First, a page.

Professoriblogissa otetaan kantaa yliopistojen ja tutkimuslaitosten ajankohtaisiin asioihin.16.8.2018
Horrendous as it may seem, I am approaching the age at which people start to think about 'retirement'. This can take a huge variety of forms, including embarkation on a completely new life chapter. For most people, it involves the end to a career that has been anywhere on a wide scale from intensely rewarding to intolerably burdensome. For academics, it is usually a bittersweet process: on the positive side, it usually means freedom from the ever-growing web of bureaucracy that entangles almost all academic pursuits nowadays, as well as teaching tasks that have become routine and stale, especially if they involve imparting material to students who formally need it but don't really value it, at least at the time it is being delivered.
For those of us who remain active in research, driven always to discover the ins and outs of something new, whether useful to the world or only in satisfaction of our own curiosity, retirement is typically something we resist and postpone until the last possible moment: that day when we lose our final grant, are compulsorily pensioned off as victims of employment legislation, or simply find ourselves overwhelmed by the soul-destroying but necessary process of fighting with peer-reviewers, editors and funders.
There are two opposed intellectual processes to which we are all subject, which impinge on the outcome: as we get older, we accumulate wisdom and experience. Our intuition helps us to guide students in what approaches are likely to work and which ones are a waste of effort. Even if most major discoveries are made by fearless young scientists, we are still able to play our part, formulating important new insights, putting together the different streams of our knowledge. At the same time, our problem-solving and information processing capacity diminishes day-by-day, however much it is bolstered by fancy gadgets, online tools or memory-sustaining exercises. We fear and even deny the slow decline of our mental faculties that accompanies old age; we applaud the achievements of those who accumulate illustrious awards, publish prolifically into old age, and deliver prestigious keynote addresses at sundry colloquia, even if they are hogging the limelight and obscuring from view the real achievers – their postdocs and students.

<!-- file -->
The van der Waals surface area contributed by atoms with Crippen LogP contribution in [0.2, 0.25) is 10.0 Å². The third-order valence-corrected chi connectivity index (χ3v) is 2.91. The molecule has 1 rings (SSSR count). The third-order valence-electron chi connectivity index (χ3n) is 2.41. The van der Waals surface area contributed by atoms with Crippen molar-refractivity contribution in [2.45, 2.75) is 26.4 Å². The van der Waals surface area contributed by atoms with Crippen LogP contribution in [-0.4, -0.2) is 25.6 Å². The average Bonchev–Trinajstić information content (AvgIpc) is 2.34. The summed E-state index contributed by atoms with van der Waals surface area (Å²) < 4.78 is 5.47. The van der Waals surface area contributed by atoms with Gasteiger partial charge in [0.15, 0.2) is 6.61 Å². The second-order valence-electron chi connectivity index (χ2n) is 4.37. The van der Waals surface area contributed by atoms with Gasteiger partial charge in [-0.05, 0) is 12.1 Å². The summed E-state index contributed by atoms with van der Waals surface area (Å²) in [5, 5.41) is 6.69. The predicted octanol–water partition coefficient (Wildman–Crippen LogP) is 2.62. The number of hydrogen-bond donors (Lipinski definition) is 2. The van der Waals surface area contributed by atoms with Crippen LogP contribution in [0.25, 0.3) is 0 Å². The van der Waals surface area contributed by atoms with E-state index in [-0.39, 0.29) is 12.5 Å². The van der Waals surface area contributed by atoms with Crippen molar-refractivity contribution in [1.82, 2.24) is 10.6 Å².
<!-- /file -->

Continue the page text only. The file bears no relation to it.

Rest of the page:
For my part, I am torn between these natural reflexes to hold on to something I love, which even defines me, and at the same time make way for others to take the field forward, even if their acuity still exceeds their wisdom. Perhaps the ideal compromize is to somehow do both: eventually relinquish my position, and stop applying for grants when those still in the pipeline finally expire. But still find something zesty to do in science which keeps me engaged, able to develop new ideas and even see them put to the test, and maybe have some impact on society.
If anyone comes across this column ten years from now, in 2028, and I happen still to be alive, it will be time to test whether I have put any of it into practice. Have I actually moved on into something fresh yet still useful? Or am I one of those bitter old professors raging against the dying of the limelight?1
Professor of Molecular Biology, Tampere University
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